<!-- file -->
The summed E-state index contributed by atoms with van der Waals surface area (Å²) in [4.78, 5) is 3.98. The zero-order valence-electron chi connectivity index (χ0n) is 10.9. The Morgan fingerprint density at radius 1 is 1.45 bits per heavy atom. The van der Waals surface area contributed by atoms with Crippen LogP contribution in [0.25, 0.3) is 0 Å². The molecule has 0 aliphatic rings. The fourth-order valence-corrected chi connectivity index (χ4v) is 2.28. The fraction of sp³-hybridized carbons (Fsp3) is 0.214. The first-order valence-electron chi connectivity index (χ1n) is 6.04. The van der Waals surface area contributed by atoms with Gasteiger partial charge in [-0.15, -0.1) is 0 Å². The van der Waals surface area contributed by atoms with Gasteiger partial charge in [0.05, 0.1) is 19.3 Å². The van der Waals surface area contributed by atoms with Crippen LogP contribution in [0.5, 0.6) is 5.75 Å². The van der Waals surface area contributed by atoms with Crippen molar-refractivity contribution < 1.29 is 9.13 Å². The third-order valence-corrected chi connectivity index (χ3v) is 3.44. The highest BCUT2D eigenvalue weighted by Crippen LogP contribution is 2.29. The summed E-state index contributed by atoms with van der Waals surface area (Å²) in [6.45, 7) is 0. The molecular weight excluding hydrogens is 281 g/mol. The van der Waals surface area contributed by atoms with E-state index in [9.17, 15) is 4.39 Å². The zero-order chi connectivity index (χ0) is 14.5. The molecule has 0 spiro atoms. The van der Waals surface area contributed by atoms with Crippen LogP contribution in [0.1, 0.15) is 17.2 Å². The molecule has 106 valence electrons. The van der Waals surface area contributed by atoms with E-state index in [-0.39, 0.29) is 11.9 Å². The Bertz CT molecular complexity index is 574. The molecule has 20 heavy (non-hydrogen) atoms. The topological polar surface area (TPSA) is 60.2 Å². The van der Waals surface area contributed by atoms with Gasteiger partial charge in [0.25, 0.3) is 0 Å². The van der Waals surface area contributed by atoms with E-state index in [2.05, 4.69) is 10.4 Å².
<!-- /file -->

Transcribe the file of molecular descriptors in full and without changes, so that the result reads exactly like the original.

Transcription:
The summed E-state index contributed by atoms with van der Waals surface area (Å²) in [4.78, 5) is 3.98. The zero-order valence-electron chi connectivity index (χ0n) is 10.9. The Morgan fingerprint density at radius 1 is 1.45 bits per heavy atom. The van der Waals surface area contributed by atoms with Crippen LogP contribution in [0.25, 0.3) is 0 Å². The molecule has 0 aliphatic rings. The fourth-order valence-corrected chi connectivity index (χ4v) is 2.28. The fraction of sp³-hybridized carbons (Fsp3) is 0.214. The first-order valence-electron chi connectivity index (χ1n) is 6.04. The van der Waals surface area contributed by atoms with Gasteiger partial charge in [-0.15, -0.1) is 0 Å². The van der Waals surface area contributed by atoms with Gasteiger partial charge in [0.05, 0.1) is 19.3 Å². The van der Waals surface area contributed by atoms with Crippen LogP contribution in [0.5, 0.6) is 5.75 Å². The van der Waals surface area contributed by atoms with Crippen molar-refractivity contribution < 1.29 is 9.13 Å². The third-order valence-corrected chi connectivity index (χ3v) is 3.44. The highest BCUT2D eigenvalue weighted by Crippen LogP contribution is 2.29. The summed E-state index contributed by atoms with van der Waals surface area (Å²) in [6.45, 7) is 0. The molecular weight excluding hydrogens is 281 g/mol. The van der Waals surface area contributed by atoms with E-state index in [9.17, 15) is 4.39 Å². The zero-order chi connectivity index (χ0) is 14.5. The molecule has 0 spiro atoms. The van der Waals surface area contributed by atoms with Crippen LogP contribution in [0.1, 0.15) is 17.2 Å². The molecule has 106 valence electrons. The van der Waals surface area contributed by atoms with E-state index in [-0.39, 0.29) is 11.9 Å². The Bertz CT molecular complexity index is 574. The molecule has 20 heavy (non-hydrogen) atoms. The topological polar surface area (TPSA) is 60.2 Å². The van der Waals surface area contributed by atoms with Gasteiger partial charge in [0.25, 0.3) is 0 Å². The van der Waals surface area contributed by atoms with E-state index in [2.05, 4.69) is 10.4 Å².